Dexter McDougle has been a talented corner for Maryland but had his senior year short circuited by a season ending shoulder injury in September. He was able to make a good number of plays in the time he did play, but obviously missing a substantial portion of the season hurt his ability to showcase his talent.
The first question the NFL is going to have to decide is whether or not McDougle’s injury history is concerning and teams will need to make sure his medicals come out clean. On the field, McDougle has a good amount of strength, speed and quickness. He has the ability to be a good cover corner, but he needs to eliminate the mental lapses and false steps that can get him beat. McDougle is a willing run defender who can also contribute on special teams. As a result, McDougle could be picked right around the 100th pick in the draft.
Vitals & Build
McDougle measured 5’10” 196lbs at the scouting combine with 30 5/8” arms. His height and arm length are not ideal, but he makes up for some of that with a good level of strength and power. In addition, McDougle has great speed, agility and terrific feet. He does a good job of making the most of his physical tools. He may have some physical potential, but he is probably largely what he is going to be and will just work on getting more efficient with it to get better.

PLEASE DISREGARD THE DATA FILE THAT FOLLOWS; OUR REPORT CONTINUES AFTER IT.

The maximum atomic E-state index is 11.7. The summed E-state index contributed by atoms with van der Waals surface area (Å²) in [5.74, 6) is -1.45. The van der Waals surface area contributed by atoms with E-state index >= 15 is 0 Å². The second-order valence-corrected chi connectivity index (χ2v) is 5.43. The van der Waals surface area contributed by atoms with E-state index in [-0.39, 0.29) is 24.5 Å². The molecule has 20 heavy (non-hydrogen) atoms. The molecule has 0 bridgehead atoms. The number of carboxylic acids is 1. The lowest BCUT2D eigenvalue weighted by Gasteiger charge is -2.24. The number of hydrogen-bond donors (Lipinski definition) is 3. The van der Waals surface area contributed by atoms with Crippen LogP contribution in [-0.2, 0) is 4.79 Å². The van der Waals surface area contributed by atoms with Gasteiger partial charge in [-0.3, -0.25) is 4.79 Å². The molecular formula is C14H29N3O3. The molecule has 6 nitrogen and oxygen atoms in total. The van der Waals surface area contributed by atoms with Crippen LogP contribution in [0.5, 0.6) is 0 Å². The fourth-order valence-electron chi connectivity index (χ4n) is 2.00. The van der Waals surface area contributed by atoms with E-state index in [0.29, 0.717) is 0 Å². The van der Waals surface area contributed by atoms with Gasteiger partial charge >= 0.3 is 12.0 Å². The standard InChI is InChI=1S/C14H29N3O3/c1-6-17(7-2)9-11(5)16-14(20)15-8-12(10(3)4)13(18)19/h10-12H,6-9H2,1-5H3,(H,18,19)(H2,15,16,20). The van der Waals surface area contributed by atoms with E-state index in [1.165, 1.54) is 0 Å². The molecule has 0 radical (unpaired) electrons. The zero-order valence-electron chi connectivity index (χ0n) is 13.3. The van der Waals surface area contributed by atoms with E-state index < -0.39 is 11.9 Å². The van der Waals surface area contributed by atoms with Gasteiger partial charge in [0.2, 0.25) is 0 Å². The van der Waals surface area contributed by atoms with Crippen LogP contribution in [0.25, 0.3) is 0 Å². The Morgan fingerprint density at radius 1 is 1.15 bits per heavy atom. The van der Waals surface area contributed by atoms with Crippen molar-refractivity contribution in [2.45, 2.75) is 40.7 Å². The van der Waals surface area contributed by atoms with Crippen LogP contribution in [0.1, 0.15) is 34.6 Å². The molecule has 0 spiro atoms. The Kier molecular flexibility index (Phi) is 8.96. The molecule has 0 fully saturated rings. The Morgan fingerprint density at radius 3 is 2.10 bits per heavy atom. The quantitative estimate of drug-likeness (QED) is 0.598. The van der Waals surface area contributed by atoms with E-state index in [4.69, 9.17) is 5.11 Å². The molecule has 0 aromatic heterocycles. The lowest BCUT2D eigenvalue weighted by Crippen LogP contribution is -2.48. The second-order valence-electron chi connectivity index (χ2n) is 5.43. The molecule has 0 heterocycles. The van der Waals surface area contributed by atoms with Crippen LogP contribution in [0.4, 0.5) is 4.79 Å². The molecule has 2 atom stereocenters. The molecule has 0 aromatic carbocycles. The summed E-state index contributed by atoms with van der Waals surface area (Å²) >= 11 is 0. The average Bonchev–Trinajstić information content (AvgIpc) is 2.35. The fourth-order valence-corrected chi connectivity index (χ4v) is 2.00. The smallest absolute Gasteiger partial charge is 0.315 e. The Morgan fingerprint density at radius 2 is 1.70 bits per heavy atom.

McDougle is aggressive and likes to show off his strength by trying to really drive through tackles. As a result, he will occasionally fail to wrap up and leave his feet, which tends to be an extremely risky way to go. Usually, he will wrap up, use his strength to take a guy to the ground and does it without too much of a problem. If he realizes he can still bring the power without sacrificing technique, especially with keeping his legs under him, he can be really effective at the next level.
McDougle will come up and play the run, not afraid to get involved and try to make an impact. As soon as he reads run, he will come downhill and be aggressive to try to make a play.